While the state is still rolling out the vaccine to health care workers and long-term care residents, some counties have moved on to the state’s next phase, which includes educators and all school staff such custodians, bus drivers, and cafeteria workers. 

School personnel from Warren and Simpson counties are now getting the vaccine by appointment only at a mass distribution clinic operated by The Medical Center in Bowling Green.

Lori Dubree, the school nurse at Lost River Elementary, this week checked in at the Health Sciences Complex on the Medical Center campus where vaccinations are taking place.

Lisa Autry

The Medical Center in Bowling Green is casting a wider net in vaccinating the public against the coronavirus.

The hospital is serving as a mass vaccination site for people living in the south-central Kentucky region.

While most frontline health workers have already been immunized, the Medical Center is moving on with Phase 1B in the state’s vaccination plan.  This group includes first responder, K-12 school personnel, and seniors age 70 and older.

Answering Your Questions About The COVID-19 Vaccines

Dec 18, 2020
Cheryl Gerber

The arrival of the first doses of Pfizer’s COVID-19 vaccine was met with cheers around the Ohio Valley as the first doses were administered to front-line health workers. The Pfizer —  and, soon, Moderna — vaccines bring the promise of relief after months of pandemic-driven closures and a deadly surge in cases. 

But the vaccines’ arrival also brings a lot of questions. The Ohio Valley ReSource asked you, our listeners and readers, what you need to know about the vaccine, and you responded with dozens of questions. People want to know about how safe and effective the vaccines are, how they work, and who will get vaccinated when. 

We took some of the questions to Dr. Vince Venditto, an assistant professor at the University of Kentucky’s College of Pharmacy. Venditto did his postdoctoral training in vaccine design, which he said makes this moment one that “overlaps nicely with my training, so it's an exciting time of history.” 

  

Mary Meehan

All Kentucky hospitals involved in the first shipment of Pfizer’s coronavirus vaccine have now received their doses.

Gov. Andy Beshear announced Wednesday that Mercy Health-Lourdes Hospital in Paducah, the last of the 11 hospitals to receive the vaccine, has accepted its shipment. The other 10 received shipments earlier this week.

Michael Yungmann, president of Mercy Health-Lourdes Hospital, said in a statement, “a corner has been turned.”

“While it has been a long year, today is a day for celebration,” he said. “We’re honored to be delivering the first COVID-19 vaccinations in Western Kentucky and to play a role in this historic moment of going on offense against coronavirus. Thank you to the Governor and his administration for the leadership and coordination that has made this moment possible.”

Med Center Health

Residents and staff at a long-term care center in Allen County are among the first in Kentucky to get vaccinated against COVID-19.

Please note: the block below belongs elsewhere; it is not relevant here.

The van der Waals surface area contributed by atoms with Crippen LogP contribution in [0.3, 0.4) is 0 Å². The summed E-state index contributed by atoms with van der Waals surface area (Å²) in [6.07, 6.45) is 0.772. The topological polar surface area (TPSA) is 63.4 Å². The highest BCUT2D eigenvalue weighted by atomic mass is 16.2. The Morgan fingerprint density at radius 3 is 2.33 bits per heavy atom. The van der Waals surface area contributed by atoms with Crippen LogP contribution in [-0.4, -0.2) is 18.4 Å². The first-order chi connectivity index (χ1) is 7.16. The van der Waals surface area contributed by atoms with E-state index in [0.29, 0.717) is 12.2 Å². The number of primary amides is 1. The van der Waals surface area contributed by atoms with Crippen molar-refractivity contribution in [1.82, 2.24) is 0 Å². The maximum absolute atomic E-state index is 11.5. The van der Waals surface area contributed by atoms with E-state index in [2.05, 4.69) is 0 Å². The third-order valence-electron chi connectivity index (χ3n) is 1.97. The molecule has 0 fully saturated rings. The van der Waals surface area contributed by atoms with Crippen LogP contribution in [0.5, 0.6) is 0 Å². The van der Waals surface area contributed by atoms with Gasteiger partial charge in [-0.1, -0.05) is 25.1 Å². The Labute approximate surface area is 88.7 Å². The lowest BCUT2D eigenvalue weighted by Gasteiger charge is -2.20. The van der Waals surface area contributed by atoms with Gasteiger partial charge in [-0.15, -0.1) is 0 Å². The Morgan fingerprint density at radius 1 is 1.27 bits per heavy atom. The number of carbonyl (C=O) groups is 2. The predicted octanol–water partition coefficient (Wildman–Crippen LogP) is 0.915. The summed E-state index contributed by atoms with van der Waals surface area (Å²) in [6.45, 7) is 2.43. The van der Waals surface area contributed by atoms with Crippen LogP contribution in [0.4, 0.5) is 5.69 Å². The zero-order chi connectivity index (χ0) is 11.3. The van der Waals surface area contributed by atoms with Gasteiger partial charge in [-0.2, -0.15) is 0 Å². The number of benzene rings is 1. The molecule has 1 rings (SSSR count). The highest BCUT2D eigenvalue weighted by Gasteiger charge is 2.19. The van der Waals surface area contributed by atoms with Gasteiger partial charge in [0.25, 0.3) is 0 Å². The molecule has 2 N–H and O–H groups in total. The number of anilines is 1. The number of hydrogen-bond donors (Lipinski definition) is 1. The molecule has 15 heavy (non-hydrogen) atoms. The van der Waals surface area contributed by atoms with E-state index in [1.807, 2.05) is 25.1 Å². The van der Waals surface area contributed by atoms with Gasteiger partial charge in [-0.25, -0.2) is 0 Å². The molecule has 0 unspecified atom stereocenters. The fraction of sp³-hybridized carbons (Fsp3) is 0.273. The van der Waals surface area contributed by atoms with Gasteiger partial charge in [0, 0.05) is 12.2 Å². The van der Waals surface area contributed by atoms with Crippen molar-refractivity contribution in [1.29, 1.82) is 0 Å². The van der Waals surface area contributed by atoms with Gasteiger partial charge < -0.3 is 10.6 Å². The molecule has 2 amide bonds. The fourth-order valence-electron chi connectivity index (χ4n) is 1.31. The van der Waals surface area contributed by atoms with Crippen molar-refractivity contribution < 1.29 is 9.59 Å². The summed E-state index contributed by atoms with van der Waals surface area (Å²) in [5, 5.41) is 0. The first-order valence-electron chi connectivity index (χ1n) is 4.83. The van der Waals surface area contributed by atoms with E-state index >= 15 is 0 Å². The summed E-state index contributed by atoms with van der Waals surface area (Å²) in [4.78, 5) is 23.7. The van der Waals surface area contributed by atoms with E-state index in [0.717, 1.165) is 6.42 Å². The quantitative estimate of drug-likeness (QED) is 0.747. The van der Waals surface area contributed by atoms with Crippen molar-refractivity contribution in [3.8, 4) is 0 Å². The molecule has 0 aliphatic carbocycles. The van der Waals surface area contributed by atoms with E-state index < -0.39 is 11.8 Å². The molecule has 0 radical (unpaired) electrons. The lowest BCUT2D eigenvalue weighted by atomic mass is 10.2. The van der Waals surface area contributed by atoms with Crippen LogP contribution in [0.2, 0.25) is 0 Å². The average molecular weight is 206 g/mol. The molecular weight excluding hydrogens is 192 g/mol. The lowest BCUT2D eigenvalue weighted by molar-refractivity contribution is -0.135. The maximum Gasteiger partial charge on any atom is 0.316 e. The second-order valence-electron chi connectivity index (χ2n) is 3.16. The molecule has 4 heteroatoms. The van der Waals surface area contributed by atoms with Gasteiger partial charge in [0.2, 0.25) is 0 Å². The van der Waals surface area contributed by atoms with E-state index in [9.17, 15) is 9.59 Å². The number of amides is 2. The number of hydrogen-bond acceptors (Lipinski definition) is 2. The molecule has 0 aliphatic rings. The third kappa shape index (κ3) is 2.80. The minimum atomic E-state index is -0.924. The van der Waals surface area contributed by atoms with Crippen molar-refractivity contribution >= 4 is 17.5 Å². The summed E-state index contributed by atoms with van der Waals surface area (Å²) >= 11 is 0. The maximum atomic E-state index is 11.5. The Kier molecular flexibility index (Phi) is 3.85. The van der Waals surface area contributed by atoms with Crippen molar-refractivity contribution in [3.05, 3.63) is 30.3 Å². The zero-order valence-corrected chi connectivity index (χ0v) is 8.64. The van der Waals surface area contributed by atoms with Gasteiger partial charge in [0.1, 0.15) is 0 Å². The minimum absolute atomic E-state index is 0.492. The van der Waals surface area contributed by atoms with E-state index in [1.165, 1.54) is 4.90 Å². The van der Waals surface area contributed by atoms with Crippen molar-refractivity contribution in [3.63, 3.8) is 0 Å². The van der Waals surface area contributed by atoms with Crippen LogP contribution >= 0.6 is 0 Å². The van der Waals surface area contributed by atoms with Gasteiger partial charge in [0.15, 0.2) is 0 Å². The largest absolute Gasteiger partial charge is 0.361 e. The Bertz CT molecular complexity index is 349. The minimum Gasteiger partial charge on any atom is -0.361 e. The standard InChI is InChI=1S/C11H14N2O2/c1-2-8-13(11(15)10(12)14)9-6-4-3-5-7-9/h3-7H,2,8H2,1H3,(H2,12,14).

Cal Turner Rehab and Specialty Care in Scottsville is immunizing about 100 residents and workers this week. The nursing home is owned by Med Center Health whose hospital in Bowling Green was one of 11 in Kentucky to receive the state’s first shipment of the vaccine. 

Eric Hagan, Vice President of Rural Hospitals for Med Center Health, says once residents and staff are vaccinated, the facility will be able to lift restrictions on visitation.

Med Center Health

An emergency room physician who was the first person in Bowling Green to receive the COVID-19 vaccine says he hasn’t experienced any adverse reactions. 

Dr. William Moss at The Medical Center was first among frontline workers to receive the Pfizer vaccine on Monday.  He described the moment as euphoric after a difficult nine months of treating the sickest coronavirus patients.  Twenty-four hours after the injection, Moss said he was having no side effects other than soreness in his arm.

"The aches and pain, a little fever. We’re all going to have a little bit of an immune response and that’s actually a good thing," Moss said in an interview with WKU Public Radio. "That means it’s working.”


Ryan Van Velzer

Kentucky Gov. Andy Beshear reported 3,114 new cases of COVID-19 on Tuesday as the state anticipates the arrival of the first doses of vaccine.

That number represents a decline of more than 1,000 compared to the cases reported last Tuesday, indicating that the rate of growth of infections in the state may be slowing.

Besehar announced 20 new deaths and the state’s rate of positive test results also dropped slightly to 9.5 percent.

Over the next two weeks, Beshear said, Kentucky will receive more than 100,000 doses of the COVID-19 vaccines developed by pharmaceutical companies Pfizer and Moderna.


Mary Meehan

If flu vaccination rates are any predictor, not nearly enough Kentuckians will get the COVID-19 vaccine to achieve herd immunity. 

Herd immunity happens when a virus can't spread because it keeps encountering people who are protected against the infection. 

According to CDC data, Kentucky’s flu vaccination rates among counties ranged from 19 to 53 percent last year.  The statewide average, historically, is around 40 percent.  Dr. Dale Toney, president of the Kentucky Medical Association, says he hope that’s not a harbinger for COVID-19 immunizations. 

“Sixty to 70 percent is what’s estimated to achieve herd immunity for the COVID infection," said Toney in an interview with WKU Public Radio.